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Say what you want about the Young Liberals of Canada: they have fertile imaginations. And sometimes those imaginations become reality: the Liberals’ youth wing was a very early force pushing for cannabis legalization. It was thus with a mix of hope and dread that I popped open the YLC’s list of nine policy priorities for the full party’s national convention, scheduled for November. What dreams and/or nightmares are the post-millennials cooking up for us?
Well, from my cranky point of view it is nightmares almost all the way down. But the YLC chose as its No. 1 hit ― as its “fast-track” policy for automatic presentation to the full convention ― something almost charming in its ludicrousness. Yes, it’s our old friend high-speed passenger rail.
“Quebec City to Windsor,” the yoofs urge, “is a current corridor well-suited for high-speed rail with 16 million Canadians living between those two cities.” It is certainly well suited in the sense that the big cities are all more or less in a straight line. Indeed, it seems very nicely suited to the existing passenger railway we have, which no one trusts enough to use for serious business.
From my cranky point of view it is nightmares almost all the way down
Far from being cut out of this futuristic plan, however, VIA Rail is explicitly specified as the operator of the new line. Costs would be shared with the provinces and VIA. Wisely, the YLC resolution chooses not to mention profits. It’s unlikely that these would materialize anyhow if the line is kept “affordable and accessible for use by all Canadians” (who find themselves in Ontario or Quebec).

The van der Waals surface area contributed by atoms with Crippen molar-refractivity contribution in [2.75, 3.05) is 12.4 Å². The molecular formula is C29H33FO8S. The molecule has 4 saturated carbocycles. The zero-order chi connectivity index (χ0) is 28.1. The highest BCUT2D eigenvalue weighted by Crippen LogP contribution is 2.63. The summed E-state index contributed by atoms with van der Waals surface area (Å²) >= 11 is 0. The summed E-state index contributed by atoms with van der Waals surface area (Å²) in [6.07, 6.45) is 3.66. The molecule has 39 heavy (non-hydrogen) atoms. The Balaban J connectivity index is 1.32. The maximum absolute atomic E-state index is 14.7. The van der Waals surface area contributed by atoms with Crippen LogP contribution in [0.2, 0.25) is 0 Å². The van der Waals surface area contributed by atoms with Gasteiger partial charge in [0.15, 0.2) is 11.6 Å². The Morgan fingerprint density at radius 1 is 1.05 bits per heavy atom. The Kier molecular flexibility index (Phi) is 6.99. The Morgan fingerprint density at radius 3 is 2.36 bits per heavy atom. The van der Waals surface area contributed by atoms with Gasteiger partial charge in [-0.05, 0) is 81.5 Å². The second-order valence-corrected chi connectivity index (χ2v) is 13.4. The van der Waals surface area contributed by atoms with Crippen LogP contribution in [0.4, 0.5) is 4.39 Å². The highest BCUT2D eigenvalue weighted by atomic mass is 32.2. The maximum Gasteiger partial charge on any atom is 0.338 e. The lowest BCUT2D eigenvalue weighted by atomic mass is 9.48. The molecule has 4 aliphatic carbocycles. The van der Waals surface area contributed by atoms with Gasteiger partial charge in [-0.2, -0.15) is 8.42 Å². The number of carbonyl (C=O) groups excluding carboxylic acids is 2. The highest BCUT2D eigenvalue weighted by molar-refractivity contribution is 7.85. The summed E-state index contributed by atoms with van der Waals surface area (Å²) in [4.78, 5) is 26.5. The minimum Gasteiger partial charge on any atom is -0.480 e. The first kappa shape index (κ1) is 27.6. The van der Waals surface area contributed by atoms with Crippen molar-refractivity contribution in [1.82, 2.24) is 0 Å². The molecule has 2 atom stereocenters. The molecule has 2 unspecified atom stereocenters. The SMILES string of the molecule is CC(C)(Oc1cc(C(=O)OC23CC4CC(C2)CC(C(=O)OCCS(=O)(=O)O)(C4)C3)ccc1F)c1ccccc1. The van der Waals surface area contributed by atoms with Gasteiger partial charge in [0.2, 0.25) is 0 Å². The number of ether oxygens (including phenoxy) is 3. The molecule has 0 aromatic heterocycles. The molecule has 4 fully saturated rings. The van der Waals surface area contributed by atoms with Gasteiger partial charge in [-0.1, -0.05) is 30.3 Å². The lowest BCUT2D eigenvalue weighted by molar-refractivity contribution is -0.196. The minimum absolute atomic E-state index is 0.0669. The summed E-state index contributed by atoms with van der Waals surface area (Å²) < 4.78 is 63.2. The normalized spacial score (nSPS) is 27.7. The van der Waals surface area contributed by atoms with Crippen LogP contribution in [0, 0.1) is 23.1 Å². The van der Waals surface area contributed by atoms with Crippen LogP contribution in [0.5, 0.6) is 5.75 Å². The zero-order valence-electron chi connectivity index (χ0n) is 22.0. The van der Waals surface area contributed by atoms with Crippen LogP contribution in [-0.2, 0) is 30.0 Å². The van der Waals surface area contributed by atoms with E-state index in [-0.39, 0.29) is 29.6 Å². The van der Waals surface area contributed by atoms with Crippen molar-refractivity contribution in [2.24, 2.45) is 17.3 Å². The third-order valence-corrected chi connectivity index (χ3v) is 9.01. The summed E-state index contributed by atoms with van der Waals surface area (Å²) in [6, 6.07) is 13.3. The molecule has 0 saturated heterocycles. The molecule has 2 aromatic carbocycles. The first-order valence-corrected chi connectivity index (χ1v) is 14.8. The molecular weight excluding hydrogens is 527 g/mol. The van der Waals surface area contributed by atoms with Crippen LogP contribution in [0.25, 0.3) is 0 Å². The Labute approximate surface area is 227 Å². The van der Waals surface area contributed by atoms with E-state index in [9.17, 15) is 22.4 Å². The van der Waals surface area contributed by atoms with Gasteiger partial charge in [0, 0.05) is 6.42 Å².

We pass over to the YLC’s “top three” resolutions that follow their “fast-tracked” motion in favour of a fast track. The Young Liberals, unsurprisingly, have caught the universal basic income fever. The pitch here comes mostly from the left side of team UBI, raising the spectre of “workforce disruption by artificial intelligence automation” (someone’s getting in slightly over their head with the tech talk) and promising that a UBI would give workers bargaining power. It would do this, of course, by making it easier to leave the workforce. Young Liberals love the idea of tightening the labour market as long as we’re not talking about immigration.
The only hint at how we would pay for a universal basic income is a borrowed right-wing talking point: a UBI would “reduce bureaucracy” and cut the costs of administering benefits. Wonderful if true, but no one ever says explicitly how many social workers and civil servants we will be able to turn loose to live on an UBI if we were to adopt one. The Young Liberals are no exception.
The Young Liberals, unsurprisingly, have caught the universal basic income fever
The rest of the top three includes a resolution calling on the federal government to collect better data on gender-based violence at post-secondary institutions; this is probably a fine idea, but you might have spent the past week, as I did, reading news stories about expensive federal programs designed to improve epidemic disease surveillance, most of which turned out to be as much use as a third hole in your nose. So good luck with that. The third entry in the top three is just a garden-variety “green economic recovery” point, with some rage about Ottawa’s purchase of a pipeline showing through between the lines.